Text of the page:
But even Netflix isn’t perfect. In captions, nobody has an accent—which isn’t a big deal unless it’s important to their character. Captions often reduce dialog and sound effects to what Sean Zdenek, author of Reading Sounds: Closed-Captioned Media and Popular Culture, calls “a single sonic plane.” You might hear a dog barking in the distance while someone speaks, but, because of space constraints, captions might not indicate relative volume. Captions also linearize sounds taking place at the same time because people have to read words one after another. Deaf and hard-of-hearing people are sometimes experiencing a movie or video out of sync with hearing audiences. “My son was born deaf,” Zdenek says. “When we watch movies together, he would laugh at jokes before they were uttered by the actors.”
Captions are an art form, requiring the distillation of an entire landscape of sound—music, speech, background noise—into tweet-sized, speed-readable lines. “You see a narrative boiled down to just a few key sounds,” Zdenek says. “I’d love to see producers and directors work more closely with captioners. Even on a movie that costs many millions of dollars, captions are usually a couple-thousand-dollar rush order done in 24 to 48 hours.”
Zdenek and Poynter hope their work will not just encourage wide-scale caption adoption but also move the medium forward. Zdenek sees unused potential in the text of captions themselves. “In the UK, they use a different color for each speaker,” he says. “I’ve also explored using effects, like a smoky effect to the lyrics of a scary lullaby chanted by ghostly children.” Poynter hopes online content captions will catch up with the conventions of movie and TV captions—she wants the music, the doors closing, the birds singing.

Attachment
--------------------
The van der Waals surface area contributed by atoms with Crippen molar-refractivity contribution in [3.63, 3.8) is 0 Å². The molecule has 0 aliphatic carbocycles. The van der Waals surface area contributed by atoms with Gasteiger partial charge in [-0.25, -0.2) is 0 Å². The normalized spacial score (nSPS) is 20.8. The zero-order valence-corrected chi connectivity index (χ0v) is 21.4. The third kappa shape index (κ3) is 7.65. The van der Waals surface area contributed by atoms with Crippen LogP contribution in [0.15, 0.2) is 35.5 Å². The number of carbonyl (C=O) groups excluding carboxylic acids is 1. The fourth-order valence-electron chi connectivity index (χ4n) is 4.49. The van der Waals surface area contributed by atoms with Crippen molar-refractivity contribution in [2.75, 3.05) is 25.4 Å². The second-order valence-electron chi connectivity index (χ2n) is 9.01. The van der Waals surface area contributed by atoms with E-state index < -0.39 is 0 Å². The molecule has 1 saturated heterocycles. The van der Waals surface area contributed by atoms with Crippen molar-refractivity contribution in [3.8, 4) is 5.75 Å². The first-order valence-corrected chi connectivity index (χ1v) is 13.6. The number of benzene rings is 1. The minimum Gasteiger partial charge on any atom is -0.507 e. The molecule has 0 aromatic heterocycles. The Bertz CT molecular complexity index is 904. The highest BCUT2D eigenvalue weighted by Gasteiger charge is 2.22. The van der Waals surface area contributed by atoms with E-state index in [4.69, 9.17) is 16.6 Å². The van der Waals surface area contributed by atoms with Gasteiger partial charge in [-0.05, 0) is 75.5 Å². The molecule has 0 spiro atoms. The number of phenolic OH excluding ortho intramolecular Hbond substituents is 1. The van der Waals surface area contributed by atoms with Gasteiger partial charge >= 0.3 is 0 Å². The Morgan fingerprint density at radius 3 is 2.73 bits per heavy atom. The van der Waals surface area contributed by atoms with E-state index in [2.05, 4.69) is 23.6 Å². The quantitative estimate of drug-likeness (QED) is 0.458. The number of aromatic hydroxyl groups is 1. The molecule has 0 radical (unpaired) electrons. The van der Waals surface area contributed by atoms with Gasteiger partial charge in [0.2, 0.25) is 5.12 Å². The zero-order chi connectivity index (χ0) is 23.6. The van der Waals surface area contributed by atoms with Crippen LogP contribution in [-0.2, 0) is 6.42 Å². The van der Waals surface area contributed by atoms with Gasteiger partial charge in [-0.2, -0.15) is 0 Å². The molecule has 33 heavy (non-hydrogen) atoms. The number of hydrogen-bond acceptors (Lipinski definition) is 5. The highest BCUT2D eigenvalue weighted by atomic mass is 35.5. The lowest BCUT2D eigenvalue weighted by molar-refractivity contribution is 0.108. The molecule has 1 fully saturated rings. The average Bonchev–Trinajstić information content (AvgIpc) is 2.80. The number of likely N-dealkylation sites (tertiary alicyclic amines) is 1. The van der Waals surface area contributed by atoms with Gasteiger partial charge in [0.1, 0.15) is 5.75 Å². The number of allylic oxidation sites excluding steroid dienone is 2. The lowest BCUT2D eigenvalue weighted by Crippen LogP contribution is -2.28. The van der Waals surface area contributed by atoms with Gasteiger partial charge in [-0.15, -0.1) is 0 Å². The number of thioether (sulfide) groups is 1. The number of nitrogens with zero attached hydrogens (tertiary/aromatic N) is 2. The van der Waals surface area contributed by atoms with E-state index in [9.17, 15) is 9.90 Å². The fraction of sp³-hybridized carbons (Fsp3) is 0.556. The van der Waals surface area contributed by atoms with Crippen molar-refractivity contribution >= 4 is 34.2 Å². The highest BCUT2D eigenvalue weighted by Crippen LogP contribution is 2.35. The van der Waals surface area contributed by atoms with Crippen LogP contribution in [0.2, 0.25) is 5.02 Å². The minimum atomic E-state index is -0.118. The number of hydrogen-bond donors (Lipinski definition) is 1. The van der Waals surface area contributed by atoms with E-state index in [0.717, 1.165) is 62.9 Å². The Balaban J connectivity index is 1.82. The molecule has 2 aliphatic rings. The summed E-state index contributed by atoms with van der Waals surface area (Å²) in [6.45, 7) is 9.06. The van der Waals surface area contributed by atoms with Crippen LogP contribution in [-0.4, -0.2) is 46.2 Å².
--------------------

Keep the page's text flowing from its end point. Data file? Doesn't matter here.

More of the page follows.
Right now, she’d settle for not being harassed. It wasn’t the misheard words or the unreadable community-generated captions that transformed Poynter from beauty guru to caption crusader. “What really pushed me over the edge was when people would abuse the community contribution service on YouTube and use it to troll,” she says. Poynter has found captions overrun with commentary that ranges from nasty to inane: interactions between two men labeled “gay porn,” stories about car crashes punctuated with remarks like “Shitty drunkards amirite?” people using celebrity YouTuber’s captions as a place to promote their own channels, entire captions being replaced by the word “meow,” over and over again.
She and others have noticed troll captions most often on huge channels belonging to gamers like Markiplier, JackSepticEye, and (you guessed it) Pewdiepie, all people with many millions of followers who routinely make Forbes’ list of top-earning YouTubers. To their viewers, making captions deliberately misleading and offensive is an edgy joke; to Poynter, it’s a cruel game that shrinks her online world. “I actually confronted Markiplier at VidCon about it a few years ago,” she says. “He just didn’t care. These are all people who can afford to get captions done professionally, and it would save everyone the headache.” (She notes that JackSepticEye “called people out” and that Markiplier changed his mind eventually.)
In practice, whether or not a YouTuber captions their videos comes down to a mixture of awareness and human decency. “Not every creator prioritizes captions if they haven’t encountered accessibility in their own lives,” says Rath, who is legally blind. “They might not even know. The only people who are going to notice the inappropriate jokes are people who have captions turned on.” In our increasingly video-centric world, that might soon be everyone.